Today is a rest day for me, every Tuesday is. So, as I was taking the time to create a running playlist- I thought I would share it with you! I have a very random taste in music, but some songs you may have never realized can be amazing “pump up” songs.

Nicki Minaj- Starships and Moment 4 Life

Florence + the Machine- Shake It Out

David Nail- Let it Rain

Rascal Flatts- Come Wake Me Up

Skrillex- Bangarang

Any and ALL Swedish House Mafia 

I know some of the country songs listed above are probably not your first thought when you think of workout music, but they work for when you are keeping a steady pace (and you can still jam out). The other songs I use when I am doing interval running and I need an extra “boost”. Music can make a big difference, so spend some time creating an awesome mix to keep you moving! 

Yesterday I ran for 1 hour and 15 minutes. It felt great to run
longer than I have in a while. I realized, however, that I didn’t cover as much distance as I used to in that period of time. When I ran my first race, I just wanted to finish. Even in my second race, I just wanted to finish a marathon at
altitude (in Colorado). Now, I have a time goal of running my race in under 4 hours and 30 minutes. Ideally, my overall pace will be 9:44/hr which will allow me to finish the race in just under 4hr15 to achieve my best time ever. For the first time during any of the training I’ve done, I am actually timing myself in mile increments so that I know that I am staying on track to make my target time. It’s actually making training easier. I don’t think, “Am I going to finish?” Instead I think, “When am I going to finish?” This makes a big difference, mentally. I am not even thinking about stopping, walking or
quitting. I am only thinking about getting it done in the time that I want.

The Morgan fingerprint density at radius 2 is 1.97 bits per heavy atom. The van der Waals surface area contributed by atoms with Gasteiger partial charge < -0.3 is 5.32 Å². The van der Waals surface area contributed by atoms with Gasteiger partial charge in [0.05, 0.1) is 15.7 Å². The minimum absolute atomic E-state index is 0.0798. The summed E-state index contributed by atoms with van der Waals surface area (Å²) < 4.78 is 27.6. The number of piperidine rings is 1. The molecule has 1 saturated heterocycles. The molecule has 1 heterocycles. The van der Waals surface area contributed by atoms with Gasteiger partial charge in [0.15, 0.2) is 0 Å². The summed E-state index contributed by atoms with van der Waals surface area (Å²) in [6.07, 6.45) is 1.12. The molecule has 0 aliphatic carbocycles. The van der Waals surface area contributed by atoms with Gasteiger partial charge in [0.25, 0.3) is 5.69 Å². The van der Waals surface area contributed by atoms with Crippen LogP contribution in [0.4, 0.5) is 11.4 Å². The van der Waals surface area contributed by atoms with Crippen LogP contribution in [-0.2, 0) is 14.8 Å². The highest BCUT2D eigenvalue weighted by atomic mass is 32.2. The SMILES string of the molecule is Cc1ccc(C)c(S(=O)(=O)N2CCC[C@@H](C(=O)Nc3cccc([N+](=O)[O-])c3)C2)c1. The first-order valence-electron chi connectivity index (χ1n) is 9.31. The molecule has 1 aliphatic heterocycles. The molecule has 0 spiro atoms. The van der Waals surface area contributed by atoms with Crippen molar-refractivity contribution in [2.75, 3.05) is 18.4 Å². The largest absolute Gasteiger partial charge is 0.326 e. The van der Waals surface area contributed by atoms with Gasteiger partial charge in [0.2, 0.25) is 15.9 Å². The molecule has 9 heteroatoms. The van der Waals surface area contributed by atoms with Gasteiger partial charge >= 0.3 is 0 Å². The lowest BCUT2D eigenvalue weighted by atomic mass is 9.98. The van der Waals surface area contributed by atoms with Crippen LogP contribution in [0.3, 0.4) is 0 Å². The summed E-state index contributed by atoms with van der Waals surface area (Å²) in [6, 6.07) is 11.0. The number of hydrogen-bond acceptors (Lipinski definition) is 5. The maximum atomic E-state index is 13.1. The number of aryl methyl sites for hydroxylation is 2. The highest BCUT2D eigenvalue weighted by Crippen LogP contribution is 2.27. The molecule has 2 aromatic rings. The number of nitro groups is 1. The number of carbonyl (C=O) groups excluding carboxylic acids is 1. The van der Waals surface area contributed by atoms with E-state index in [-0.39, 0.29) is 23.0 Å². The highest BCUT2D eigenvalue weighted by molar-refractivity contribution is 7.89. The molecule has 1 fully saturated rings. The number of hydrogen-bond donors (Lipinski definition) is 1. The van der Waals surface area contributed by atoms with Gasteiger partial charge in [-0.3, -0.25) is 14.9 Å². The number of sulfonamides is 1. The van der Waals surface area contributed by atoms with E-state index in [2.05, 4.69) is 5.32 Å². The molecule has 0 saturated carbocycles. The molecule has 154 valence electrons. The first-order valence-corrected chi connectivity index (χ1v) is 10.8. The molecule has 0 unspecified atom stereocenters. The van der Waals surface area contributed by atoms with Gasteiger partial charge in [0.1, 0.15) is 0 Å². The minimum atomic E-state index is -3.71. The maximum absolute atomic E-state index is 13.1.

Here is the breakdown:
1 mile: 9.44
2 miles: 19.28
3 miles: 29.12
4 miles: 38.56
5 miles: 48.40
6 miles: 58.24
7 miles: 1:08:08
8 miles:1:17:52
9 miles:1:27:36
10 miles: 1:37:20
11 miles: 1:47:04
12 miles: 1:56:48
13 miles: 2:06:32
14 miles: 1:26:16
15 miles: 2:26:00
16 miles: 2:35:44
17 miles: 2:45:27
18 miles: 2:55:11
19 miles: 3:04:55
20 miles: 3:14:39
21 miles:  3:24:23
22 miles: 3:34:07
23 miles: 3:43:51
24 miles: 3:53:35
25 miles: 4:03:19
26 miles: 4:13:03

I am working on interval training so that I can condition myself in order to cut down on my time. Essentially, I run between
3-12 miles at my marathon race pace (depending on how long my run is planned for). This is advice given by Owen Anderson of Peak Performance. Anything run over 12 miles at race pace during training will actually be detrimental.  Running too fast and burning out too early is not good either. This is why I want to train myself to realize my race pace so that I don’t move too slowly or too fast.  I am also keeping a stop watch on hand so that I can concentrate on making my times for each mile. It takes a lot more effort and concentration than how I trained before (which was just running and not stopping, ignoring my pace) but now that I know I can run a marathon, I want to work on doing it with the best effort I can put forward.